postdoctoral research associate Bing Deng
Rice University postdoctoral research associate Bing Deng sets up an experiment with a flash Joule heating rig. The Rice lab has developed the process to recover valuable metals from electronic waste. (Credit: Jeff Fitlow/Rice University)
James Tour, left, and postdoctoral research associate Bing Deng
Rice University chemist James Tour, left, and postdoctoral research associate Bing Deng prepare to “flash” electronic waste to recover its valuable metals for recycling. The lab’s process, first developed to turn waste food and other carbon sources into graphene, has been adapted to recover other materials. (Credit: Jeff Fitlow/Rice University)
vial
Metals settle at the bottom of a vial after being separated from other components in a crushed circuit board through flash Joule heating. The process developed at Rice University could lead to “urban mining” for valuable metals from electronic waste. (Credit: Jeff Fitlow/Rice University)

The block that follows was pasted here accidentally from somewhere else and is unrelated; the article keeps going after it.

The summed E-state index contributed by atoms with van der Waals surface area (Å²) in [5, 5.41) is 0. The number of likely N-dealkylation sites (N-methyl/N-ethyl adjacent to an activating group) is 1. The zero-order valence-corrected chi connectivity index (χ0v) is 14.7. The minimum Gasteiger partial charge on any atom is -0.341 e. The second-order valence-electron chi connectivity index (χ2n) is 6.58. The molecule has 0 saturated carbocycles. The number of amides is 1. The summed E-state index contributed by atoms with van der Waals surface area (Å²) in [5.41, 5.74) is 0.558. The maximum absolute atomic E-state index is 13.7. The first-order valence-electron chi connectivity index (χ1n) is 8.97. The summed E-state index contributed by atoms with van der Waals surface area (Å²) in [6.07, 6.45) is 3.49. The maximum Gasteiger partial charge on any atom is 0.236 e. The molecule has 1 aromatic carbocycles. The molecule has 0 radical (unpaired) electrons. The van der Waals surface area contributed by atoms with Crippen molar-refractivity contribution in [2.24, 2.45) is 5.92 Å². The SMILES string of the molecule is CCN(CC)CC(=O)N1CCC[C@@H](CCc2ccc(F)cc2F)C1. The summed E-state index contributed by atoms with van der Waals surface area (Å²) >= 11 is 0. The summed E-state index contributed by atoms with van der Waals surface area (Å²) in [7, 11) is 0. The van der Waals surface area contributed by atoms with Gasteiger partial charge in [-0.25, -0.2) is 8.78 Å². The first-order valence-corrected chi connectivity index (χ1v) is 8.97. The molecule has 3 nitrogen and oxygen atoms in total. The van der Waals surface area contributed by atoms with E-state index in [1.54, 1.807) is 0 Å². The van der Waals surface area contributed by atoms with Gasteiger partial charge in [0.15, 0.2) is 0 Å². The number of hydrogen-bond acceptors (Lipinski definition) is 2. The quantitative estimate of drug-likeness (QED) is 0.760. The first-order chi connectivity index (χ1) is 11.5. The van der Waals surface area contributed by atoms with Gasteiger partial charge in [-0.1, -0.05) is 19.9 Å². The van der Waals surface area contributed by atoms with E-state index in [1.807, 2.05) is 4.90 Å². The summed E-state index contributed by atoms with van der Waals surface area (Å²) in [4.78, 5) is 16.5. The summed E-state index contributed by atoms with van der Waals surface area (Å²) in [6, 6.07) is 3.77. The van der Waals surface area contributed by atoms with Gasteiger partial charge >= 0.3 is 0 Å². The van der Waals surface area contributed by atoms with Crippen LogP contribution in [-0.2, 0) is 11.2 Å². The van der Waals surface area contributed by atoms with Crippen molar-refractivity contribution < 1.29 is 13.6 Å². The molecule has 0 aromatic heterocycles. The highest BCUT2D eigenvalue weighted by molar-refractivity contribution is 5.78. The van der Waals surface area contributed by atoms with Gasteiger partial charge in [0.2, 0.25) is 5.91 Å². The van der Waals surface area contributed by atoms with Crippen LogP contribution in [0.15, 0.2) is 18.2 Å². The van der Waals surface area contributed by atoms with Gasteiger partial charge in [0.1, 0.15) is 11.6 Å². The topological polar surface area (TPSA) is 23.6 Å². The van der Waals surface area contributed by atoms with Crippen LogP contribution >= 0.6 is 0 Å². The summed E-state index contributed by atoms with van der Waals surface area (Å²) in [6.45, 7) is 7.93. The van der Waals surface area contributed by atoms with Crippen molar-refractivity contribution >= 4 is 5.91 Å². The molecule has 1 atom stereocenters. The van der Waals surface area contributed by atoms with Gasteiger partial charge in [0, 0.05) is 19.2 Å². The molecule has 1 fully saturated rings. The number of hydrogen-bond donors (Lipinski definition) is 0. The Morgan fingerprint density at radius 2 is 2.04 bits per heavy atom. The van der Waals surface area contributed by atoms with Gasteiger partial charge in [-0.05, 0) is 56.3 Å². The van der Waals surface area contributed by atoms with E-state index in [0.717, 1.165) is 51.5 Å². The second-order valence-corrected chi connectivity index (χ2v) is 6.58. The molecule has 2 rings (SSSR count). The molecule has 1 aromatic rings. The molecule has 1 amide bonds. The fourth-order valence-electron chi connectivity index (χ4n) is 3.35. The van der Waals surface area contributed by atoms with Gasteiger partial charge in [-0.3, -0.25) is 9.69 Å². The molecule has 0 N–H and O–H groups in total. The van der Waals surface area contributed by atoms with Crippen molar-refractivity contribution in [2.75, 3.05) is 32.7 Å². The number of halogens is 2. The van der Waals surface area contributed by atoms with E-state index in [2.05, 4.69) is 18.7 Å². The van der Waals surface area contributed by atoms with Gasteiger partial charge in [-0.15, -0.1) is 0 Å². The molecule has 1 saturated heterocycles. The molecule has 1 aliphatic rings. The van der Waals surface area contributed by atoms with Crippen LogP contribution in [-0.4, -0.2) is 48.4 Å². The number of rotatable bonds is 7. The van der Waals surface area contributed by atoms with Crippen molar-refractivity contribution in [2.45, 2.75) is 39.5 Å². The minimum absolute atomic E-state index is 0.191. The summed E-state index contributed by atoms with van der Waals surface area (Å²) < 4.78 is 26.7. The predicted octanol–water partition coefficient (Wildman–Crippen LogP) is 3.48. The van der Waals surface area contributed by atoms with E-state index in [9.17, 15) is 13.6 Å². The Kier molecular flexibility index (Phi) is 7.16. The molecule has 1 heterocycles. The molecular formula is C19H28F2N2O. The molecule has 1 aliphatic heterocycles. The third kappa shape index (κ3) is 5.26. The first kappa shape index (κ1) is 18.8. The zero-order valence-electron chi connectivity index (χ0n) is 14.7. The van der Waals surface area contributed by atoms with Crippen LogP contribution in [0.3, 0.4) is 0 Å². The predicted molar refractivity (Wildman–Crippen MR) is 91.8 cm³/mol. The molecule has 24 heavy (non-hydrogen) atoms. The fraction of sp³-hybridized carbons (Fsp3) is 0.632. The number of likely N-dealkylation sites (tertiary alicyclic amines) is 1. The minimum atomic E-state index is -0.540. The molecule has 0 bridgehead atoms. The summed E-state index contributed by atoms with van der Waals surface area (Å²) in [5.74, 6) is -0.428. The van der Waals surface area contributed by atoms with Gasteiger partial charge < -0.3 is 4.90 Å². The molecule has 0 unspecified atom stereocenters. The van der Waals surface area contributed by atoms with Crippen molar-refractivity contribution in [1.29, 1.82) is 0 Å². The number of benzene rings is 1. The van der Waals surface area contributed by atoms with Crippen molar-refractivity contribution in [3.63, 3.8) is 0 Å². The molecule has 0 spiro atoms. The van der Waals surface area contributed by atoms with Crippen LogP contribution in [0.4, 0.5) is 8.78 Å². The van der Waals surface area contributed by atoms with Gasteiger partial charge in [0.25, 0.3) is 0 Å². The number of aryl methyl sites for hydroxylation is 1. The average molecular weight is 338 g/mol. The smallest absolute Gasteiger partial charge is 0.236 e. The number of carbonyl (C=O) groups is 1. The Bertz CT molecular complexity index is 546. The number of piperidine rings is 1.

heating process
A flash Joule heating process developed at Rice University recovers valuable and toxic metals from electronic waste. The process allows for “urban mining” of resources. (Credit: Jeff Fitlow/Rice University)

Located on a 300-acre forested campus in Houston, Rice University is consistently ranked among the nation’s top 20 universities by U.S. News & World Report. Rice has highly respected schools of Architecture, Business, Continuing Studies, Engineering, Humanities, Music, Natural Sciences and Social Sciences and is home to the Baker Institute for Public Policy. With 4,052 undergraduates and 3,484 graduate students, Rice’s undergraduate student-to-faculty ratio is just under 6-to-1. Its residential college system builds close-knit communities and lifelong friendships, just one reason why Rice is ranked No. 1 for lots of race/class interaction and No. 1 for quality of life by the Princeton Review. Rice is also rated as a best value among private universities by Kiplinger’s Personal Finance.